How to Drain Nitro fuel in RC car properly?
- Empty your tank before you put your car up.
- Run your engine dry, then pull the fuel feed line and attempt to start the engine.
- Squeeze a few drops of after-run oil such as the Liberty Oil 100% Synthetic Lubricant (available at Amazon.com) into the open carb, then detach the glow driver and turn the engine over for a few seconds.
After you have prepped the engine, look over your car and see that everything is still in working order and securely attached. A bit of time spent on maintenance now can save you a lot of heartaches when spring comes, and you want to take it out for a drive.
Tips for Proper RC Nitro Fuel Storage
All three of nitro fuel’s main ingredients can go bad if improperly stored. Here are some tips on how to store your nitro fuel properly:
- Keep your nitro fuel tightly sealed and stored in a dry location, as methanol draws moisture from the air.
- Choose a storage location that will maintain a steady temperature. Big temperature swings can cause some oils used in nitro fuel to degrade more quickly.
- Keep in a dark place. Nitromethane degrades in direct light, and if kept in light too long, most of the nitromethane will break down.
Keep in mind that both nitromethane and methanol will evaporate over time. If you store an RC car over the winter with fuel in the tank, you may wind up with an oily mess in your engine when summer comes.
What are RC Nitro Fuel Components?
There are many different brands of nitro fuel (also called “glow fuel”) available. All of those brands of fuel have three primary ingredients, which I describe below.
The differences between brands lie in the ratios and the fuel’s intended use. Some nitro fuels are intended for boats and airplanes. Some brands mix their nitro fuel with competitive RC car racing in mind. Still other nitro fuels aim at the general use hobbyist market.
Methanol Is Nitro Fuel’s Main Ingredient
Methanol, or methyl alcohol, has more energy per pound of air than gasoline and is easy to ignite. When added to gasoline, methanol produces a cleaner-burning higher-octane fuel. Methanol makes up over 60% of every commonly sold brand of nitro fuel today.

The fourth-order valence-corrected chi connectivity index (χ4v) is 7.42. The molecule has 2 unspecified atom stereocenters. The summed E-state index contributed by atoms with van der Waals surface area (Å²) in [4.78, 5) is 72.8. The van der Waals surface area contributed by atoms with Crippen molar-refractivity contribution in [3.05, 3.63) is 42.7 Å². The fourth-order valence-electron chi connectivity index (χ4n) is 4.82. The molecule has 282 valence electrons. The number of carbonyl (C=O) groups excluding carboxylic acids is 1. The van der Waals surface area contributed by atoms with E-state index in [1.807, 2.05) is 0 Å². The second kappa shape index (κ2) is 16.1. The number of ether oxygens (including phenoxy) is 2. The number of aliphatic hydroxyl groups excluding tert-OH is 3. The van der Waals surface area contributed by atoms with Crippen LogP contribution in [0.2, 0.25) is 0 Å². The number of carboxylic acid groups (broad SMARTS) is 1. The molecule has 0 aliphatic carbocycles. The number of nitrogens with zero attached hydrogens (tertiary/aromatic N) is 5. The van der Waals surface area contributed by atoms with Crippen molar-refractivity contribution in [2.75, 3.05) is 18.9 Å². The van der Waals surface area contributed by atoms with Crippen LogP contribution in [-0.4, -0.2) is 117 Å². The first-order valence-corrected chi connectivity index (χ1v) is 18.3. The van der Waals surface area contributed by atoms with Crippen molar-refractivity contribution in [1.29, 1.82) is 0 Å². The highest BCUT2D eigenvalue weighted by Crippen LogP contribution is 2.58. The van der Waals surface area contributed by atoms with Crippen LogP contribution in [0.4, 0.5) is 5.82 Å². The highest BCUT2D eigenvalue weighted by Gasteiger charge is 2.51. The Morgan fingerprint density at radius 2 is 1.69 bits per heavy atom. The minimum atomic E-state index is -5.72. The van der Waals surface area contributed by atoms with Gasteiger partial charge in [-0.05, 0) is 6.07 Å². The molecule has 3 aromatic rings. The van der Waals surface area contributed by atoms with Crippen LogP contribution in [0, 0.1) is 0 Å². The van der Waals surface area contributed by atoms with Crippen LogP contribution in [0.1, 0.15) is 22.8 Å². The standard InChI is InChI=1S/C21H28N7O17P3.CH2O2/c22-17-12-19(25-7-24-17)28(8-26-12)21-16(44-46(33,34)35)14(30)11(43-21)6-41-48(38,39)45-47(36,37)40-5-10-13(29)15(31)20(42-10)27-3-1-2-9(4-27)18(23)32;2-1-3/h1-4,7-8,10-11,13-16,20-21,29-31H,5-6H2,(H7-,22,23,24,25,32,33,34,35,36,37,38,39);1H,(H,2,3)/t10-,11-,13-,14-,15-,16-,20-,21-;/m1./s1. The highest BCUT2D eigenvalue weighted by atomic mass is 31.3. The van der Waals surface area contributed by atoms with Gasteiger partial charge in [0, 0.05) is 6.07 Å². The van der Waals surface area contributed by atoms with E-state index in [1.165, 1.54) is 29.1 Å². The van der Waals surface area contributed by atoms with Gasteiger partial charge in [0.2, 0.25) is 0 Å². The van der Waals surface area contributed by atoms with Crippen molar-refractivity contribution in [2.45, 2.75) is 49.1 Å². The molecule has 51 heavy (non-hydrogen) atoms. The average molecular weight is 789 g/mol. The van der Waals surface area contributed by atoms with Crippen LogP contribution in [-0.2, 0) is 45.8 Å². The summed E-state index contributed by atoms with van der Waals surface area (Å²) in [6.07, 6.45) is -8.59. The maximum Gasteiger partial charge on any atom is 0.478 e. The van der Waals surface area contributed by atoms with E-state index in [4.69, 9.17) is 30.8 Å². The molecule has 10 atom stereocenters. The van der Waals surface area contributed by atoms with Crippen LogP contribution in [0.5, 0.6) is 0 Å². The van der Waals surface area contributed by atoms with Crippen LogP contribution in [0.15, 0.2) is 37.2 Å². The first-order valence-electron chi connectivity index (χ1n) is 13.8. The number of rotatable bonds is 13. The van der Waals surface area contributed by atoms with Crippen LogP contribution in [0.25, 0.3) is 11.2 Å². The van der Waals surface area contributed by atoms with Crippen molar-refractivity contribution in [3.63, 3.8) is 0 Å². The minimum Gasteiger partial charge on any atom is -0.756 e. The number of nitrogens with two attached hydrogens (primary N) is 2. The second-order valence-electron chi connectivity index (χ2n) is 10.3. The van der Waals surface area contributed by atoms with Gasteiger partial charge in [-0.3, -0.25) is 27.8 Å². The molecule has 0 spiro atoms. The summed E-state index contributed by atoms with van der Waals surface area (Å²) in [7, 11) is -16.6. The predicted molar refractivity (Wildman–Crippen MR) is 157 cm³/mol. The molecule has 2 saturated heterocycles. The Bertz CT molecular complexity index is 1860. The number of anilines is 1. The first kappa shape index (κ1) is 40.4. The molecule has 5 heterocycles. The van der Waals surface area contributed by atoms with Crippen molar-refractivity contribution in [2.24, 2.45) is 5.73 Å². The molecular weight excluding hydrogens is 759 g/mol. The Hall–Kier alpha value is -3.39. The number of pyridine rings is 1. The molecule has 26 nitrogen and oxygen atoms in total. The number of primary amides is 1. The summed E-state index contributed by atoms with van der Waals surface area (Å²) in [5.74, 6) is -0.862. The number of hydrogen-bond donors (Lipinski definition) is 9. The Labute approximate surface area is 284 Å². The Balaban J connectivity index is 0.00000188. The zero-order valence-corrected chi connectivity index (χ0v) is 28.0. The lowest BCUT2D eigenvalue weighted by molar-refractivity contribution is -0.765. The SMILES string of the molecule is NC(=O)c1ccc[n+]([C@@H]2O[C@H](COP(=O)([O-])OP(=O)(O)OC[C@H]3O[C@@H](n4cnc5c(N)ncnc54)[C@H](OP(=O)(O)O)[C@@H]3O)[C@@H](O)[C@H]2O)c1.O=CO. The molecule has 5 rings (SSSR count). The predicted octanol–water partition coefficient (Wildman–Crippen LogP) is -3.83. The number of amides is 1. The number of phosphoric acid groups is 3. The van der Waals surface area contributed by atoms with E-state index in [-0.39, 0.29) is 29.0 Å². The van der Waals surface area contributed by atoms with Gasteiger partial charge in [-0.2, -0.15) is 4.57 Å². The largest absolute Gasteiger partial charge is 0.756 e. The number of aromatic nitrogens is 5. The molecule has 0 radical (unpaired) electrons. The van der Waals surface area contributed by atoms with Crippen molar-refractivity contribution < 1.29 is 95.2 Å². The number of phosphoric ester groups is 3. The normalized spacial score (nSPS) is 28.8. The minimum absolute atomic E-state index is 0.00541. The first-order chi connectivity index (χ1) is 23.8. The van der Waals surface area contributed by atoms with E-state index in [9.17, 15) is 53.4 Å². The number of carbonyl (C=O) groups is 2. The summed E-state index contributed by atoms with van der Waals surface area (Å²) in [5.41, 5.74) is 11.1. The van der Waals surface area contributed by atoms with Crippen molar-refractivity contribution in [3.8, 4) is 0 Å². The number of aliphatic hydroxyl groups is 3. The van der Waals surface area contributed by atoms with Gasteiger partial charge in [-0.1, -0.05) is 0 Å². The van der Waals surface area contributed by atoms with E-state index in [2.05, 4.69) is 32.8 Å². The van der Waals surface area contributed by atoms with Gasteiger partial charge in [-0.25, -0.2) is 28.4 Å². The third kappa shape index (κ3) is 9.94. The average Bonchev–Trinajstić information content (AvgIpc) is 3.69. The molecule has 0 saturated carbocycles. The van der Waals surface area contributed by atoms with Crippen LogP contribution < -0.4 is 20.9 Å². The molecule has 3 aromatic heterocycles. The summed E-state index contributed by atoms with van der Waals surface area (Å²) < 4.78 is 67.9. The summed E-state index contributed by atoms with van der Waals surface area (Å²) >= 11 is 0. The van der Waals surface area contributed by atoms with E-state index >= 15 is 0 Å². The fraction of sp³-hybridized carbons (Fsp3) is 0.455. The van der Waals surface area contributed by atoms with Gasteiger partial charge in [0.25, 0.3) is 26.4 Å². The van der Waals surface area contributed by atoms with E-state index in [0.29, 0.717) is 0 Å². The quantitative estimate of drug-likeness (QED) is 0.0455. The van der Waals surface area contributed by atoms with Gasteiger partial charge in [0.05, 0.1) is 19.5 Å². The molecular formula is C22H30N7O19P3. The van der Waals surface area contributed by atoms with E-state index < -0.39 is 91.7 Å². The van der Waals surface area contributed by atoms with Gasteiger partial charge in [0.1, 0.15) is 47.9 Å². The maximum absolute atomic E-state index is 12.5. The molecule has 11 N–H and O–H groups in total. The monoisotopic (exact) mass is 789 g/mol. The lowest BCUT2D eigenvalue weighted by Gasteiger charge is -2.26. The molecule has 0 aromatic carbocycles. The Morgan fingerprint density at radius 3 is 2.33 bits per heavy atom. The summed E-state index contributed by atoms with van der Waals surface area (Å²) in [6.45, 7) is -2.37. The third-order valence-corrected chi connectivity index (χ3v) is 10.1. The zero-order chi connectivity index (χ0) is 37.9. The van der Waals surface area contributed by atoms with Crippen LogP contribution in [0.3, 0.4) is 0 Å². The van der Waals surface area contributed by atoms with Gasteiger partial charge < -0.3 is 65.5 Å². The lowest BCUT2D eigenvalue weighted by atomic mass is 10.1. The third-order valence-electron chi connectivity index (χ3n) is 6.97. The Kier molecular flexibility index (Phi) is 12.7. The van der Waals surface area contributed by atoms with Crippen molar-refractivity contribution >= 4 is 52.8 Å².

Your RC car will run on pure methanol (Don’t try this, though! The performance will suffer, and ultimately, your engine will too!). The other ingredients add performance and lubrication. Methanol powers your RC car’s engine.
Lubricants Keep Your RC Car Running Smoothly
Unlike your automobile, RC cars don’t come with a crankcase full of oil. Their engines rely on lubricants in their fuel to keep running smoothly. Most nitro fuels sold today use a mixture of castor bean oil and synthetic oils.
Nitro fuels include different amounts of lubricant depending on their purpose. When castor oil was the primary lubricant, lubricant percentages typically ran around 18%. With the advent of synthetic oils, 7% to 12% is more typical. Racers usually use a lower rate of lubricants in their nitro fuel, leaving more room for nitromethane.
Nitromethane Gives Nitro Fuel Its Name
Drag racers and RC car hobbyists use nitromethane to increase their fuel’s power output. But nitromethane burns at over 4,000°F (2,204.44°C). Mixing it with methanol helps keep the ignition cool enough to run without burning up your RC car’s engine.
Nitro fuel comes in many different formulations. RC car racers use nitro fuel with nitromethane percentages of 30% or higher. They are looking for speed and expect wear and tear on their cars. Hobbyists will do better with a lower-nitromethane fuel. 20% is considered a good number for general use.